Sometimes a movie comes along with an idea so gorgeously obvious once it’s in front of you that you can’t believe you’re seeing it play out for you for the very first time. The idea was right there, dangling and ripe, for the picking, and you just want to pat the person on the back who simply reached up and plucked this perfect nourishment. So goes writer-director Prano Bailey-Bond’s Censor, the creepy and fabulous opening night Midnight Movie for the 2021 Sundance Film Festival, which plucks us a ripe doozy.
Enid (Niamh Algar)—and yes when we meet her she’s every bit as buttoned-up as the name “Enid” implies—works for the Film Censorship Board in Great Britain in the 1980s, under the dictatorial coiffure of Mags Thatcher (who’s seen doing her hectoring thing from the telly on occasion, to drive the conservative mindset of the period home). Enid’s work is rooting out the so-called “Video Nasties” of the era—those dirty videotapes that circulated in brown paper bags from under rental store counters showcasing all manner of depravedly pretend (or is it???) sex and violence. When Sam Raimi’s The Evil Dead and Abel Ferrerra’s The Driller Killer are your high-end examples you know deep seediness is afoot.
The early passages of Censor, which show Enid being very good at her work trimming excessive snippets of eye-gougings and sexual assaults, play a little like Peter Strickland’s already-classic-by-my-estimation Berberian Sound Studio (an exceedingly high compliment). The presence of a poisoned celluloid seems to be permeating the place. Film feels dangerous, a badness emanating in waves, altering the atmosphere itself. This is the sort of workplace where meetings between people involve the lights being turned off, and even when they’re on they’re, in an echo of Margaret White, we might have known they would be red.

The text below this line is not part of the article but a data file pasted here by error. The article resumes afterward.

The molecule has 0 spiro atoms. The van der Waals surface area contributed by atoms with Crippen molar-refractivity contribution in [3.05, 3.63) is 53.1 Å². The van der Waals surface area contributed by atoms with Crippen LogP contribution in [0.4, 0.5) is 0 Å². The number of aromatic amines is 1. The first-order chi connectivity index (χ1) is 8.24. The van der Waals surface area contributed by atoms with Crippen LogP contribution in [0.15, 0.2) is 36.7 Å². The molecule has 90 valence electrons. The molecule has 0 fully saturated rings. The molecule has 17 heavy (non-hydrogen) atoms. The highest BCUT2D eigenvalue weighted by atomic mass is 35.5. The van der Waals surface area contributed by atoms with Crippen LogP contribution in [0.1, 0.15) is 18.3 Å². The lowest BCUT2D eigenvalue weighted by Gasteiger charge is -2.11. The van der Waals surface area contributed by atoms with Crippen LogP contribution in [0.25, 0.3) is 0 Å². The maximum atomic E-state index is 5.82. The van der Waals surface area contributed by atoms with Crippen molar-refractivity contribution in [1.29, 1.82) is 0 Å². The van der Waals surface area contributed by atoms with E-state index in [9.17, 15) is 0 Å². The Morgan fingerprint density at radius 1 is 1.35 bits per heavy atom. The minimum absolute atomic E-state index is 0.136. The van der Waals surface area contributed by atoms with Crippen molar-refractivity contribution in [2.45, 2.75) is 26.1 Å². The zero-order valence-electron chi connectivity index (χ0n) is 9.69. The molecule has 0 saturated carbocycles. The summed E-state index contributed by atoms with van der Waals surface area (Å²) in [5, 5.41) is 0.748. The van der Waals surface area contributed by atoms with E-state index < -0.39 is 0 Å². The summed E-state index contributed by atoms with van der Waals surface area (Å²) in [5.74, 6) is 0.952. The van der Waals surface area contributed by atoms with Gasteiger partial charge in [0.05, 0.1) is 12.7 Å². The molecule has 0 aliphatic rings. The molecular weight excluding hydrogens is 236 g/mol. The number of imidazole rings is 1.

And this is all before a film comes in that contains a scene that unlocks some dark memories from within Enid. Her past, involving a missing sister and a walk through the woods, plays out in front of her, filling in gaps she heretofore hasn’t been able to recall. Insidiously, the bloodshed she watches works its way into her half remembrances. Where what happened to her as a child ends and where this low-grade pseudo-snuff film begins is only growing muckier by the moment. Enid, like a mangled cassette, unspools. And Algar gives a whopping turn in the role, meeting Bailey-Bond all the way to hell and then some.
The tales of horror filmmakers tussling with the censors reining them in are the stuff of a full century of movie-geek legend. So it seems quite literally insane to me that Censor here marks the first time I’m seeing that relationship play out on-screen. Major props to Bailey-Bond for seeing the story sitting right in front of us all these years. But even beyond that Bailey-Bond doesn’t make a wrong turn, using that story to investigate the reciprocatory exchange between viewer and violence.
The world Bailey-Bond drops Enid into, with its ratio reframes and Bava-esque colorscapes, is a vivid nightmare place that at its best worms its way not just into Enid’s brain but also out into our own personal recollections. Censor’s video-store scene, with Enid procuring her dark cinematic drug of choice, shot me back like lightning to the grungy country store of my teenhood where my cousin and I, under the watchful eye of a Blood Beach poster, got our own too-young hands on Faces of Death and Cannibal Ferox, i.e. the horror dares of dumb boundary-pushing youth. Censor knows it might be that movie for somebody, and the devil bless its dark smart heart for diving in full throttle.
Image sources (in order of posting): Protagonist Pictures,